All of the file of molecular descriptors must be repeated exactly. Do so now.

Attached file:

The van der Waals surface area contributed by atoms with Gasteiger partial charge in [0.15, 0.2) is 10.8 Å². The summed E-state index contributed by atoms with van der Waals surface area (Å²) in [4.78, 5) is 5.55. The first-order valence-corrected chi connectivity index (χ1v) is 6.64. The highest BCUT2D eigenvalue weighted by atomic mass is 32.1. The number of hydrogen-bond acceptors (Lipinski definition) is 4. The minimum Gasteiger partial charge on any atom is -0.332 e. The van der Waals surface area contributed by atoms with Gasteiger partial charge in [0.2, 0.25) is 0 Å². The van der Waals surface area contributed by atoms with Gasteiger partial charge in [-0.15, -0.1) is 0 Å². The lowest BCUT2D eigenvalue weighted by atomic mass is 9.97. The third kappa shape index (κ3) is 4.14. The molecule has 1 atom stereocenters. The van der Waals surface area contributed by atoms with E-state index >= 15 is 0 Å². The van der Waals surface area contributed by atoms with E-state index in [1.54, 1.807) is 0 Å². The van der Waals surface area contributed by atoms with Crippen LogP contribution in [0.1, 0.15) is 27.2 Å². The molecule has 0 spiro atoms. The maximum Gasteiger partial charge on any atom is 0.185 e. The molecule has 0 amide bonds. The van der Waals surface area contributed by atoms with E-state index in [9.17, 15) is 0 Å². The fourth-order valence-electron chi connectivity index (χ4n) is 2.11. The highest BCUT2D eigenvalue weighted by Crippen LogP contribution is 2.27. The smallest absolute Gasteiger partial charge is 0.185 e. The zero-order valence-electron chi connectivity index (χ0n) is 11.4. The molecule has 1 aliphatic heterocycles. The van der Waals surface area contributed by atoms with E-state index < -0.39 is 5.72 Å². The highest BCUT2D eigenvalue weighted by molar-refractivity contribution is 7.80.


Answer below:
The van der Waals surface area contributed by atoms with Gasteiger partial charge in [0.15, 0.2) is 10.8 Å². The summed E-state index contributed by atoms with van der Waals surface area (Å²) in [4.78, 5) is 5.55. The first-order valence-corrected chi connectivity index (χ1v) is 6.64. The highest BCUT2D eigenvalue weighted by atomic mass is 32.1. The number of hydrogen-bond acceptors (Lipinski definition) is 4. The minimum Gasteiger partial charge on any atom is -0.332 e. The van der Waals surface area contributed by atoms with Gasteiger partial charge in [0.2, 0.25) is 0 Å². The van der Waals surface area contributed by atoms with Gasteiger partial charge in [-0.15, -0.1) is 0 Å². The lowest BCUT2D eigenvalue weighted by atomic mass is 9.97. The third kappa shape index (κ3) is 4.14. The molecule has 1 atom stereocenters. The van der Waals surface area contributed by atoms with E-state index >= 15 is 0 Å². The van der Waals surface area contributed by atoms with E-state index in [1.54, 1.807) is 0 Å². The van der Waals surface area contributed by atoms with Crippen LogP contribution in [0.1, 0.15) is 27.2 Å². The molecule has 0 spiro atoms. The maximum Gasteiger partial charge on any atom is 0.185 e. The molecule has 0 amide bonds. The van der Waals surface area contributed by atoms with E-state index in [9.17, 15) is 0 Å². The fourth-order valence-electron chi connectivity index (χ4n) is 2.11. The highest BCUT2D eigenvalue weighted by Crippen LogP contribution is 2.27. The smallest absolute Gasteiger partial charge is 0.185 e. The zero-order valence-electron chi connectivity index (χ0n) is 11.4. The molecule has 1 aliphatic heterocycles. The van der Waals surface area contributed by atoms with E-state index < -0.39 is 5.72 Å². The highest BCUT2D eigenvalue weighted by molar-refractivity contribution is 7.80.